This pigment comes in two forms: as asbestine and as talcose (talc, etc.).
It is generally used with lighter pigments, such as asbestine, in order to prevent settling.
Other silicates of magnesia used for paper-making are agalite and asbestine, the latter being a finely ground asbestos.
1650s, earlier albeston, abestus (c.1100), name of a fabulous stone, which, set afire, could not be extinguished; from Old French abeste, abestos, from Latin asbestos "quicklime" (which "burns" when cold water is poured on it), from Greek asbestos, literally "inextinguishable," from a- "not" (see a- (3)) + sbestos, verbal adjective from sbennynai "to quench," from PIE root *(s)gwes- "to quench, extinguish" (cf. Lithuanian gestu "to go out," Old Church Slavonic gaso, Hittite kishtari "is being put out").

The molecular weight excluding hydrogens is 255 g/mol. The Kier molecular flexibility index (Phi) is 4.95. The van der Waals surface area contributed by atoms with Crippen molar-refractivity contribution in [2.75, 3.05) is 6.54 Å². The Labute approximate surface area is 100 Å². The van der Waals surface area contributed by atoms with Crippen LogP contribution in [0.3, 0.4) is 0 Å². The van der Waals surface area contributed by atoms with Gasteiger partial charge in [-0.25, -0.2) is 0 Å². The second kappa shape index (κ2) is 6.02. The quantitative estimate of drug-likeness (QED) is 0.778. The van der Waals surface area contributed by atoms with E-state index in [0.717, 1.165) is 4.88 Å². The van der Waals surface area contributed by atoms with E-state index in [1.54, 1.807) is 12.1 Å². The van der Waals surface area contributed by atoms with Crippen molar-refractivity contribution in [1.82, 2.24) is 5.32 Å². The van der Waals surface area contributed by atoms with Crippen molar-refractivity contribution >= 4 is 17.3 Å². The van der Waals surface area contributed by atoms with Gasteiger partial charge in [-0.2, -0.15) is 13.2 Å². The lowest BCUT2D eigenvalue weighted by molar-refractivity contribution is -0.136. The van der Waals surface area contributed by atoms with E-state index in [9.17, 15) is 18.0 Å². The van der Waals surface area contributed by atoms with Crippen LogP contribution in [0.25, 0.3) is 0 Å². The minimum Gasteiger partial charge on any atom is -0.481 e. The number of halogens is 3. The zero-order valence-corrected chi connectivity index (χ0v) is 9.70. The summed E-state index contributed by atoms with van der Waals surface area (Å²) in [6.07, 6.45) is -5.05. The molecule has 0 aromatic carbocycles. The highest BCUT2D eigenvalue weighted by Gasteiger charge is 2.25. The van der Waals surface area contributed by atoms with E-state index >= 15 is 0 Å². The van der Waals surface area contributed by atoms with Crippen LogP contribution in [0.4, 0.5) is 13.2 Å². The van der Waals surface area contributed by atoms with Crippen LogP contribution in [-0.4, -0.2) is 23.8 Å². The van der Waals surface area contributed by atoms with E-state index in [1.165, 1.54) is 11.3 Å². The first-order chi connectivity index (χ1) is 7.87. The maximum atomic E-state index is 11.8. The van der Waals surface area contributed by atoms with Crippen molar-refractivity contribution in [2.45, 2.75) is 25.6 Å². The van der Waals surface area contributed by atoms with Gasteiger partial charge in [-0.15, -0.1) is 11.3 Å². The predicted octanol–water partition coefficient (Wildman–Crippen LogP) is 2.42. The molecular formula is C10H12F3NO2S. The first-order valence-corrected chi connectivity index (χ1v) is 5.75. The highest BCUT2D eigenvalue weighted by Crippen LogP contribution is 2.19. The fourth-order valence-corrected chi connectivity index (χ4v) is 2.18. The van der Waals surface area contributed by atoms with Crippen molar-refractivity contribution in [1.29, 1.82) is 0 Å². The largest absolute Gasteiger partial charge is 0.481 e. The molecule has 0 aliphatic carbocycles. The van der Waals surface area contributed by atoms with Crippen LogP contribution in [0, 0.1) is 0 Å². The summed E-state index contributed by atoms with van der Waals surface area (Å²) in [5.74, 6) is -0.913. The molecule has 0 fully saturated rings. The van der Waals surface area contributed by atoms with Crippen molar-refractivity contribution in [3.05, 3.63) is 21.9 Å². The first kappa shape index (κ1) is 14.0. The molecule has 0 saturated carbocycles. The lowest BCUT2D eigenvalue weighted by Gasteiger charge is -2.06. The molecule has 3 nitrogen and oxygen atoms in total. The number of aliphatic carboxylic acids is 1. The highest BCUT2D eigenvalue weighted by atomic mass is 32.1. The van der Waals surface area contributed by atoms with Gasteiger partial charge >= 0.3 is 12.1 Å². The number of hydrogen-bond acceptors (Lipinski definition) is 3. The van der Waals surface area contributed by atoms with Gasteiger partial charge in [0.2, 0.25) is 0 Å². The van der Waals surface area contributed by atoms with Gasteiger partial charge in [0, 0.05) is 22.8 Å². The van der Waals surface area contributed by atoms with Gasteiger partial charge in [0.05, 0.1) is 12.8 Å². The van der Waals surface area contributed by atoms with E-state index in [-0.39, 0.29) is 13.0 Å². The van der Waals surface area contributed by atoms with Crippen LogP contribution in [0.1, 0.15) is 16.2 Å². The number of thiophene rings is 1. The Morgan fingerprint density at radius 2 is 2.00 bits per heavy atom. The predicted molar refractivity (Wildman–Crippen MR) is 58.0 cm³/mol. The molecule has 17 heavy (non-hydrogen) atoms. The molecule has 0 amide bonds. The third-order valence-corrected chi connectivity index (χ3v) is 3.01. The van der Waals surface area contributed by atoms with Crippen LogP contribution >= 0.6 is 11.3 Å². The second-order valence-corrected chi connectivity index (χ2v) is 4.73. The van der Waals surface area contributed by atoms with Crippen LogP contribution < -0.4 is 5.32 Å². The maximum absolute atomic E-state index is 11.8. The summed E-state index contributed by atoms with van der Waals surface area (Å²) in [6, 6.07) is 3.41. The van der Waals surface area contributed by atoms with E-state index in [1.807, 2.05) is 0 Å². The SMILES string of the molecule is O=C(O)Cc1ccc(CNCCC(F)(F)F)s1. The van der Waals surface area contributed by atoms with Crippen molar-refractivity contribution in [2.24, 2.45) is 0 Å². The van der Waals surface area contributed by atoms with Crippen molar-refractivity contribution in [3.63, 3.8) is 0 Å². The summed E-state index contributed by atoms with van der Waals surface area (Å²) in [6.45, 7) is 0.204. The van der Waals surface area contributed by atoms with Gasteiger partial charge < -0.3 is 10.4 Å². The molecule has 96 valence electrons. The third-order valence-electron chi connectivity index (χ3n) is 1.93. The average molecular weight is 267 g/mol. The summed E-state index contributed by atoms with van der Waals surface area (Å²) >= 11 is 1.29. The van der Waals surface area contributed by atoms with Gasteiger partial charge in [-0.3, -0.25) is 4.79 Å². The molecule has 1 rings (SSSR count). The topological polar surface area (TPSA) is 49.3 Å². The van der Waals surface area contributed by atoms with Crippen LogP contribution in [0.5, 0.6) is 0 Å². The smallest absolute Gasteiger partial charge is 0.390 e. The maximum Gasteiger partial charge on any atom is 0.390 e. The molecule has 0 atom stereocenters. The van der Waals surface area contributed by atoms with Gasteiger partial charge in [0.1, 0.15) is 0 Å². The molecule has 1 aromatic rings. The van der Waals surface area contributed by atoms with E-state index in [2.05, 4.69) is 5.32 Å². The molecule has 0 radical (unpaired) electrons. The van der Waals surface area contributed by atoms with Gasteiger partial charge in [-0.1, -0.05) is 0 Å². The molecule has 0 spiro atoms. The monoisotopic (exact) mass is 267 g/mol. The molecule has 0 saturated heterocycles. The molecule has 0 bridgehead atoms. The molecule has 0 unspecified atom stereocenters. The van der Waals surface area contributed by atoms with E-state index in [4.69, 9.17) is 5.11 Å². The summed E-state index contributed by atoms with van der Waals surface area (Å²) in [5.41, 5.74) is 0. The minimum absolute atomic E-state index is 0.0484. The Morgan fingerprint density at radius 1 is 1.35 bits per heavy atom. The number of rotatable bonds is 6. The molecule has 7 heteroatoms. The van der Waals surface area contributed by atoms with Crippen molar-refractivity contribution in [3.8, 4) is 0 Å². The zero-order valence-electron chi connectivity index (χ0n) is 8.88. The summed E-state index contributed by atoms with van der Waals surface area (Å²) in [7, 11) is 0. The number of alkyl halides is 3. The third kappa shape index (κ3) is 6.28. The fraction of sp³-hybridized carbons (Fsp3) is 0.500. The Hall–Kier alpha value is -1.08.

The Greek word was used by Dioscorides as a noun meaning "quicklime." "Erroneously applied by Pliny to an incombustible fibre, which he believed to be vegetable, but which was really the amiantos of the Greeks" [OED]. Meaning "mineral capable of being woven into incombustible fabric" is from c.1600 in English; earlier this was called amiant (early 15c.), from Latin amiantus, from Greek amiantos, literally "undefiled" (so called because it showed no mark or stain when thrown into fire). Supposed in the Middle Ages to be salamanders' wool. Prester John, the Emperor of India, and Pope Alexander III were said to have had robes or tunics made of it.
asbestos as·bes·tos or as·bes·tus (ās-běs'təs, āz-)
Either of two incombustible, chemical-resistant, fibrous mineral forms of impure magnesium silicate, used for fireproofing, electrical insulation, brake linings, and chemical filters. adj.
Of, made of, or containing one or the other of these two mineral forms.